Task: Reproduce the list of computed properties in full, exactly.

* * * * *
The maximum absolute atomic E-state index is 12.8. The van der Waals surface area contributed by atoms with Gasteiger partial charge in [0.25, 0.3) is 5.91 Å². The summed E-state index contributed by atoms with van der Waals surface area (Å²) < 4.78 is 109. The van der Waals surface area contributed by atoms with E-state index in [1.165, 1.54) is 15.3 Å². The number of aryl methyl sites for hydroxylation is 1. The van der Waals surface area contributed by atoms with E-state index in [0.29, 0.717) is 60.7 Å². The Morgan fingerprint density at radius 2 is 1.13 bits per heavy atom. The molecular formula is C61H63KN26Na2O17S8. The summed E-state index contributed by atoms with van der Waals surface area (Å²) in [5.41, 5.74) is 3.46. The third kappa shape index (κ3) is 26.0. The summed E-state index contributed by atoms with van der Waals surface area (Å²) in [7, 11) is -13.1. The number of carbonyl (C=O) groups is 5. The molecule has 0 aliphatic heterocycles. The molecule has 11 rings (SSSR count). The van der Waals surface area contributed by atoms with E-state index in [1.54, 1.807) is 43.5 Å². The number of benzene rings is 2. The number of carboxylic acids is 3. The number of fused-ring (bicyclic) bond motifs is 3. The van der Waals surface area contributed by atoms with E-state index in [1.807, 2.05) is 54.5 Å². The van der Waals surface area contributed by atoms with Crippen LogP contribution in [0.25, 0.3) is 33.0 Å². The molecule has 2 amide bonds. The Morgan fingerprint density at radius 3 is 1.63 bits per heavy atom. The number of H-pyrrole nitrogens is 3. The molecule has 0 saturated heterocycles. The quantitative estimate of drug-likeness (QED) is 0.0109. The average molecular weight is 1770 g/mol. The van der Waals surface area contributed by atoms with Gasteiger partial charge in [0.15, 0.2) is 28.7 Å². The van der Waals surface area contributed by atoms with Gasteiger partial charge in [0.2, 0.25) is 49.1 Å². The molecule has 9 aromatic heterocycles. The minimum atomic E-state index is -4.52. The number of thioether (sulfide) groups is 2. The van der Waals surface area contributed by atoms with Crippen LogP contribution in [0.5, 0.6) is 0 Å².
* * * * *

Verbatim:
The maximum absolute atomic E-state index is 12.8. The van der Waals surface area contributed by atoms with Gasteiger partial charge in [0.25, 0.3) is 5.91 Å². The summed E-state index contributed by atoms with van der Waals surface area (Å²) < 4.78 is 109. The van der Waals surface area contributed by atoms with E-state index in [1.165, 1.54) is 15.3 Å². The number of aryl methyl sites for hydroxylation is 1. The van der Waals surface area contributed by atoms with E-state index in [0.29, 0.717) is 60.7 Å². The Morgan fingerprint density at radius 2 is 1.13 bits per heavy atom. The molecular formula is C61H63KN26Na2O17S8. The summed E-state index contributed by atoms with van der Waals surface area (Å²) in [5.41, 5.74) is 3.46. The third kappa shape index (κ3) is 26.0. The summed E-state index contributed by atoms with van der Waals surface area (Å²) in [7, 11) is -13.1. The number of carbonyl (C=O) groups is 5. The molecule has 0 aliphatic heterocycles. The molecule has 11 rings (SSSR count). The van der Waals surface area contributed by atoms with E-state index in [1.54, 1.807) is 43.5 Å². The number of benzene rings is 2. The number of carboxylic acids is 3. The number of fused-ring (bicyclic) bond motifs is 3. The van der Waals surface area contributed by atoms with E-state index in [1.807, 2.05) is 54.5 Å². The van der Waals surface area contributed by atoms with Crippen LogP contribution in [0.25, 0.3) is 33.0 Å². The molecule has 2 amide bonds. The Morgan fingerprint density at radius 3 is 1.63 bits per heavy atom. The number of H-pyrrole nitrogens is 3. The molecule has 0 saturated heterocycles. The quantitative estimate of drug-likeness (QED) is 0.0109. The average molecular weight is 1770 g/mol. The van der Waals surface area contributed by atoms with Gasteiger partial charge in [0.15, 0.2) is 28.7 Å². The van der Waals surface area contributed by atoms with Gasteiger partial charge in [0.2, 0.25) is 49.1 Å². The molecule has 9 aromatic heterocycles. The minimum atomic E-state index is -4.52. The number of thioether (sulfide) groups is 2. The van der Waals surface area contributed by atoms with Crippen LogP contribution in [0.5, 0.6) is 0 Å².